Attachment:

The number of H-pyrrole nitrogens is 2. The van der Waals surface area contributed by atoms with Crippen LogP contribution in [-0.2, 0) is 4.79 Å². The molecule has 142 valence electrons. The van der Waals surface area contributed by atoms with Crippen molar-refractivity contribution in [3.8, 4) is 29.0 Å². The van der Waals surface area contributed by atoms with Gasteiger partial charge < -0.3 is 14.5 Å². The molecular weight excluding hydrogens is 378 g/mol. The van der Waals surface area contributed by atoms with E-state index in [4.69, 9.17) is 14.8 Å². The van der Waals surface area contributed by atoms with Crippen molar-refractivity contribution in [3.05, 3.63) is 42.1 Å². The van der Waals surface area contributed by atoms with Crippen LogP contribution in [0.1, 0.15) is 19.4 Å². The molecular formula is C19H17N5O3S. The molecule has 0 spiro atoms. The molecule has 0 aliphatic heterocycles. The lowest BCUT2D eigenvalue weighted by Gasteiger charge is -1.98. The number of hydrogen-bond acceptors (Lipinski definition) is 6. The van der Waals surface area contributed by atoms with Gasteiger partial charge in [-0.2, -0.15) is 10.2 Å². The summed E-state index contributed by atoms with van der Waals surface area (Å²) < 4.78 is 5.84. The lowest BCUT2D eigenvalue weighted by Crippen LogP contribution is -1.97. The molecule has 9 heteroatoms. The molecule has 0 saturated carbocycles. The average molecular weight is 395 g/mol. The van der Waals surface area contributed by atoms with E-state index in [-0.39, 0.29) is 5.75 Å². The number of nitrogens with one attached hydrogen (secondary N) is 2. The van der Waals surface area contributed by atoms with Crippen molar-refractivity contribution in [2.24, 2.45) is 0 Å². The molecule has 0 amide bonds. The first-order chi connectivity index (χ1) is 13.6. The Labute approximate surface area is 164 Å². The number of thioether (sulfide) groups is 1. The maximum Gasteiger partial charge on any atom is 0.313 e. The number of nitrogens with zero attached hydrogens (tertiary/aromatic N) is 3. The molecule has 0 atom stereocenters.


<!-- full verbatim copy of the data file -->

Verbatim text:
The number of H-pyrrole nitrogens is 2. The van der Waals surface area contributed by atoms with Crippen LogP contribution in [-0.2, 0) is 4.79 Å². The molecule has 142 valence electrons. The van der Waals surface area contributed by atoms with Crippen molar-refractivity contribution in [3.8, 4) is 29.0 Å². The van der Waals surface area contributed by atoms with Gasteiger partial charge < -0.3 is 14.5 Å². The molecular weight excluding hydrogens is 378 g/mol. The van der Waals surface area contributed by atoms with E-state index in [4.69, 9.17) is 14.8 Å². The van der Waals surface area contributed by atoms with Crippen molar-refractivity contribution in [3.05, 3.63) is 42.1 Å². The van der Waals surface area contributed by atoms with Crippen LogP contribution in [0.1, 0.15) is 19.4 Å². The molecular formula is C19H17N5O3S. The molecule has 0 spiro atoms. The molecule has 0 aliphatic heterocycles. The lowest BCUT2D eigenvalue weighted by Gasteiger charge is -1.98. The number of hydrogen-bond acceptors (Lipinski definition) is 6. The van der Waals surface area contributed by atoms with Gasteiger partial charge in [-0.2, -0.15) is 10.2 Å². The summed E-state index contributed by atoms with van der Waals surface area (Å²) < 4.78 is 5.84. The lowest BCUT2D eigenvalue weighted by Crippen LogP contribution is -1.97. The molecule has 9 heteroatoms. The molecule has 0 saturated carbocycles. The average molecular weight is 395 g/mol. The van der Waals surface area contributed by atoms with E-state index in [-0.39, 0.29) is 5.75 Å². The number of nitrogens with one attached hydrogen (secondary N) is 2. The van der Waals surface area contributed by atoms with Crippen molar-refractivity contribution in [2.24, 2.45) is 0 Å². The molecule has 0 amide bonds. The first-order chi connectivity index (χ1) is 13.6. The Labute approximate surface area is 164 Å². The number of thioether (sulfide) groups is 1. The maximum Gasteiger partial charge on any atom is 0.313 e. The number of nitrogens with zero attached hydrogens (tertiary/aromatic N) is 3. The molecule has 0 atom stereocenters.